Examining a ‘Slice’ of Queens Life

ABOVE: Robert Intelisano (center) outside of Lombardi’s in Manhattan, the first pizzeria in the U.S., with a group he recently led on a pizza crawl.

BY ROBERT ITELISANO

Pizza is my favorite food! My passion for pizza goes back to my early childhood, when my Sicilian grandmother, Anna Leonardi-Intelisano, made pizza for us on Friday nights.

Pizza was invented in Naples, Italy, in the early to mid-1800’s. The classic Margherita-style pizza was named after the Queen Margherita. In celebration of the queen’s visit to Naples in 1889, a popular pizzeria made a pizza pie to match the green, white, and red of the Italian flag.

Pizza became popular in the Unites States in late 1945, when returning soldiers who were stationed in Italy fighting in WWII spread the word. The first pizzeria in the U.S. was Lombardi’s, which opened in 1905.

I led a pizza crawl in October 2019 which started at Famous Ben’s, then on to Prince Street pizza (my #1 pepperoni Sicilian slice), followed by a fabulous sit-down meal in the famous basement dining room of Lombardi’s.

I have asked many people “who opened up the first pizzeria serving slices in Queens?” Unless you live in Woodside, the odds are good you will not know the answer.

The story goes back to 1954. My Grandma Anna loaned $3,000 to her “compare” Alfredo Leotta, to make his dream come true. Anna was the maid of honor at Alfredo’s wedding, and he opened Alfredo’s Pizzeria later that year.

Alfredo’s was the first pizzeria in Queens to serve slices of pizza. It was located across from the original Saint Sebastian’s Church, which was demolished when the parish bought the Loew’s Theatre on Roosevelt Avenue and 58th Street.

Robert Intelisano has over 25 years of experience providing insurance-based solutions for individuals, business owners and families (InsuranceDoctor.us). A Forest Hills resident, he has a passion for pizza.

The original cost for a slice was 25 cents. Alfredo was a tremendous pizzaiola, however he did not speak English well and did not know how to properly run a small business. Alfredo should have considered joining the Queens Chamber of Commerce, which was founded in 1911.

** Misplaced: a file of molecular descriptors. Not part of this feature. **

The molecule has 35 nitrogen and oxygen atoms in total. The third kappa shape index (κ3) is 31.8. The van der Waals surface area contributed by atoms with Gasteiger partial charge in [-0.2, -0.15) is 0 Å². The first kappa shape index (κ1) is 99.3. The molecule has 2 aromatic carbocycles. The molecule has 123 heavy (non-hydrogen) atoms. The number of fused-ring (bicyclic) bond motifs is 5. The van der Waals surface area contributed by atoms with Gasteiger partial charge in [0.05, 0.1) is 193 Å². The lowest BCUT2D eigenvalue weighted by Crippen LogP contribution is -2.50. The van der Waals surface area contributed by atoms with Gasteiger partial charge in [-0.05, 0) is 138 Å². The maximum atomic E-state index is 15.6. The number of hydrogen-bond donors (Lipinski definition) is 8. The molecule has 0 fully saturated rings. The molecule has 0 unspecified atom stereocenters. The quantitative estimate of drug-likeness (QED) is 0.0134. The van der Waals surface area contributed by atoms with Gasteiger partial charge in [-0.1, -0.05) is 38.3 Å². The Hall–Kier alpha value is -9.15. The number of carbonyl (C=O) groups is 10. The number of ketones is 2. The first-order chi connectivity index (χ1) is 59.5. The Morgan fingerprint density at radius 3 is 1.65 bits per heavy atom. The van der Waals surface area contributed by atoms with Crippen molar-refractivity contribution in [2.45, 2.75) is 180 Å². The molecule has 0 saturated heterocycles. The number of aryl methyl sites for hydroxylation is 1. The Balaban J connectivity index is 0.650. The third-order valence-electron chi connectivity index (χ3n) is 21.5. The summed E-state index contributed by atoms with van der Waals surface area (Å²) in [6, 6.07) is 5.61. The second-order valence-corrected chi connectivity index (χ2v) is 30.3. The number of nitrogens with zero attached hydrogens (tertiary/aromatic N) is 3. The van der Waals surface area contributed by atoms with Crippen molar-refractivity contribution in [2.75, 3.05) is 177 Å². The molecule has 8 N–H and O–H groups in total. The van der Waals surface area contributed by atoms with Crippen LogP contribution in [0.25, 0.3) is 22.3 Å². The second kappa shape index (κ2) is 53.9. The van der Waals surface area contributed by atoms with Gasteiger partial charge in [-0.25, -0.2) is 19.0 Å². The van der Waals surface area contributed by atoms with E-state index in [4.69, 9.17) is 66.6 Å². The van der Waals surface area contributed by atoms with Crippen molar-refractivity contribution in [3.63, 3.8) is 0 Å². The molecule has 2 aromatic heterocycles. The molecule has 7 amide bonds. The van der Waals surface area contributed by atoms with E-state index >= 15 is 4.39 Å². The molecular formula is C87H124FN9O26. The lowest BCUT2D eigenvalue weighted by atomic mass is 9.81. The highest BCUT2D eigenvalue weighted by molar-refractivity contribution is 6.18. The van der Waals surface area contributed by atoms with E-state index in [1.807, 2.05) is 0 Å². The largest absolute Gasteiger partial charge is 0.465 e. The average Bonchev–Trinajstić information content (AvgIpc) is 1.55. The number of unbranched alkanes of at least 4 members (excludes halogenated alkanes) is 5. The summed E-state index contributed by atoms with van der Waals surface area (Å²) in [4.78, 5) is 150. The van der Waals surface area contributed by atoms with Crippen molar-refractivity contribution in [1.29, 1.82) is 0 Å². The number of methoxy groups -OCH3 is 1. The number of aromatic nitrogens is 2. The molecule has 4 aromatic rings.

After five years of limited profitability, Alfredo decided to close the business and went into landscaping. Shortly after Alfredo’s grand opening, word traveled and there were other pizzerias in the works.

Here are the first ten pizzerias to open in the borough:

• 1954: Alfredo’s Pizzeria in Woodside

• 1956: New Park Pizza in Howard Beach

• 1959: Dani’s House of Pizza in Kew Gardens

• 1959: Rizzo’s Fine Pizza in Astoria

• 1959: VIP Pizza in Bayside

• 1960: Pizza Garden in Flushing

• 1960: Gloria Pizza in Flushing

• 1961: Freddy’s Pizzeria in Whitestone

• 1962: Lucia Pizza in Flushing

• 1963: Brother’s Pizza in Fresh Meadows

Queens Chamber of Commerce President Tom Grech proposed that I write a monthly column on pizza for This Is Queensborough. Tom, I have chosen to accept the mission!

Recently, a food and restaurant review website called “The Infatuation” published their top 24 New York City pizzeria slices list. It included the five boroughs and northern New Jersey.

Guess how many Queens-based pizzerias were on their list? Zero! This lack of Queens pizza respect is one of the reasons I chose to write this column.

Since the early 1960’s, the price of a regular New York slice has almost matched the price of a subway token. This was called the “Pizza Principle” or the “Pizza-Subway Connection.” This held true until roughly eight years ago when pizza prices started to ramp up and became a huge money-making business.

Now, mostly due to inflation and COVID-related supply chain shortages, many pizzerias charge anywhere from $4 to $5 per gourmet slice with toppings. Americans love pizza regardless of how much a slice costs!

Courtesy of FactRetriever, here are ten pizza factoids:

1. In America, annual pizza sales exceed $28 billion per year.

2. Over 5 billion pizzas are sold every year in the world.

3. Over 3 billion pizzas are sold every year in the United States.

4. Americans eat approximately 350 slices per second.

5. Recently, Halloween unseated Super Bowl Sunday as the biggest pizza consumption day.

6. Thanksgiving is the day Americans eat the least amount of pizza.

7. October is national pizza month.

8. The average American eats about 46 slices or 23 pounds per year.

9. The most popular pizza topping in the USA is pepperoni.

10. Lady Gaga once bought $1,000 worth of pizza for fans waiting in line for her autograph!

What is your favorite pizzeria or favorite slice? I have a list of highly ranked pizza places I am planning on reviewing and am depending on you to help me complete the list. Does your favorite pizzeria not get the proper respect? Email me your favorite pizzeria and slice at [email protected] If I get enough requests, I will review your favorite spot!

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